The Terps finally put together a strong first half against the Golden Eagles in the tournament championship.
ORLANDO, Fla. — After slow starts in each of its games so far this season, it was clear something needed to change for No. 5 Maryland men’s basketball facing its best opponent of the season, Marquette.
‘Does a team that starts so slow deserve a No. 5 ranking?’ fans and the nation wondered simultaneously. ‘Will the Terps be able to make a second-half comeback against a team boasting Markus Howard?’
But Maryland let any doubts fly out the window Sunday. After going down 7-0 early to Harvard on Friday — and 13-5 to Temple the game before that — head coach Mark Turgeon opted to switch his starting lineup against Marquette, going with a small-ball group with Eric Ayala replacing Makhi Mitchell.
The coaching change paid dividends, with the Terps off to one of their best starts of the year, going back and forth with the Golden Eagles before going on a 33-12 run for the final 13 minutes of the half en route to an 84-63 win to claim the Orlando Invitational championship.
“We were able to get stops early and that really allowed us to run a little bit,” tournament MVP Anthony Cowan Jr. said. “And then that really carried us through the whole game. We started getting consecutive stops, we saw the ball go in the basket a little bit and that really jump-started us.”
With the victory, Maryland starts 8-0 for the first time since 2006-07 — five years before Turgeon took over the helm.
The big question for Maryland heading into the championship matchup was how it would limit the nation’s most prolific scorer in Howard. The senior guard had broken the tournament scoring record, putting up 91 points in two games prior, but he was rendered useless on Sunday. He had just two points on 1-for-6 shooting at halftime before finishing the night with a measly six points.
“I knew what he was capable of coming into the game with his other two outings in this tournament, but I just tried to make it tough for him, contest every shot. Just try to use my size, try to use my length and just get physical with him,” said Darryl Morsell, who was the primary defender on Howard. “But it was a complete team effort…we were switching screens. … Everybody was locked in, dialed in to the game plan.”
But defense wasn’t the Terps’ biggest problem in their last two outings, it was the offense and flurry of turnovers and selfish play that buried them in holes early. That changed with the tournament championship on the line, diffusing chatter that the team didn’t live up to the number next to its name.
“I told them after the game I said, ‘Guys, I wasn’t very happy with five minutes to go in the first half versus Harvard. And for the next 65 minutes [of the tournament], I couldn’t have been more happy with our offense,” Turgeon said. “Our number one thing is to be selfless, and you can talk it, but you gotta live it. And I thought the last 65 minutes down here we lived it.”
With under 11 minutes left in the first, Maryland passed the ball around the exterior a few times before Ayala found an open look he liked. With two Marquette defenders trying to close in on him at the right top of the key, the sophomore guard threw a lob to Donta Scott, who drained a three-pointer from the opposite corner to extend the Terps’ lead to 18-11 in the midst of a 14-2 run.
Maryland then went on another big scoring spurt, ending the half on a 9-1 run to head into the locker room with a 21-point lead — its largest advantage at the break so far this season.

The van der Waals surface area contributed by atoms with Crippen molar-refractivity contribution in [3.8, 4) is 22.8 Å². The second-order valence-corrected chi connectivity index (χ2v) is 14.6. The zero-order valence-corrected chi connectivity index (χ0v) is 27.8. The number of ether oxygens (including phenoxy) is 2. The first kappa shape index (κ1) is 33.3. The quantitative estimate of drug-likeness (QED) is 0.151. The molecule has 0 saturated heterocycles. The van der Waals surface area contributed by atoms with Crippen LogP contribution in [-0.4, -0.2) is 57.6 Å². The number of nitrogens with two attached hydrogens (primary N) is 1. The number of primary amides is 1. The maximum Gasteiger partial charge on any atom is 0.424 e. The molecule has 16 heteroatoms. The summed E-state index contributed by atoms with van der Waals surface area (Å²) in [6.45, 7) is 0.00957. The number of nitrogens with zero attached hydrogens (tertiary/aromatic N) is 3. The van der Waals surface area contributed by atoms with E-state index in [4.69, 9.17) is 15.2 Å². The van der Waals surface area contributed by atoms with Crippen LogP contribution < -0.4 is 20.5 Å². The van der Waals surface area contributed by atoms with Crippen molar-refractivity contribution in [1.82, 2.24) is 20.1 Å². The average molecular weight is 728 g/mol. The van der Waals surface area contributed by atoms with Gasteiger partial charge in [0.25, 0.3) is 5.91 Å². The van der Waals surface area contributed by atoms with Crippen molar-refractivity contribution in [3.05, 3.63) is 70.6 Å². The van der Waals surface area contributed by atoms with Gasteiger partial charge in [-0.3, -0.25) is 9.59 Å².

The Terps didn’t let up to start the second half, further extending its lead. Aaron Wiggins missed a three-pointer on the first play, but Jalen Smith grabbed the offensive rebound to keep the possession alive. Wiggins got the ball at the top of the key and hesitated as considered another deep shot before driving into the paint and throwing down a big slam dunk.
Marquette started to get back in its groove for a short period, going on an 13-2 run starting in the fourth minute of the half to shorten the lead to 13. But Maryland didn’t let it last for long, then going on a 9-0 run laced with three-pointers from Cowan and Wiggins to put the Golden Eagles hopes to rest.
“I’ve been waiting for that,” Turgeon said as soon as he faced media after the win, then noting that it was his team’s most complete performance yet.
Three things to know
1. Jalen Smith was a dominant presence down low. The sophomore big man had three blocks in the first half alone, never letting the opponent get an easy bucket. Though it wasn’t his best offensive showing — he had eight points — he finished with the three blocks, as well as six rebounds, three of which were on the offensive glass.
“Stix set a tone defensively. He was a huge presence inside the paint, just contesting and altering shots,” Morsell said. “I feel like he competed today, he held his own. So it was good to see him have success early on and I think that got us as a team going and him going as well.”
2. Maryland forced mistakes and took advantage. The Terps’ defense forced the Golden Eagles into 16 turnovers, and then made the most of each takeaway. Maryland finished the afternoon with 28 points off its foe’s mistakes.
In one instance in the second half, Cowan poked the ball out of the hands of Howard from behind and took off towards the other end. Ayala grabbed the loose ball and fired it across the court to his teammate. The senior nearly went up for the layup, but the made the smart choice to pass it back to Donta Scott, who leapt into a big slam.
3. Anthony Cowan Jr. had another impressive performance. After putting up 50 points in his first two outings against Temple and Harvard, Cowan appeared determined to lead his team to the Orlando Invitational championship.
The senior guard scored a team-high 22 points, finishing his tournament point total at 72. He also put up six rebounds, four assists and three steals.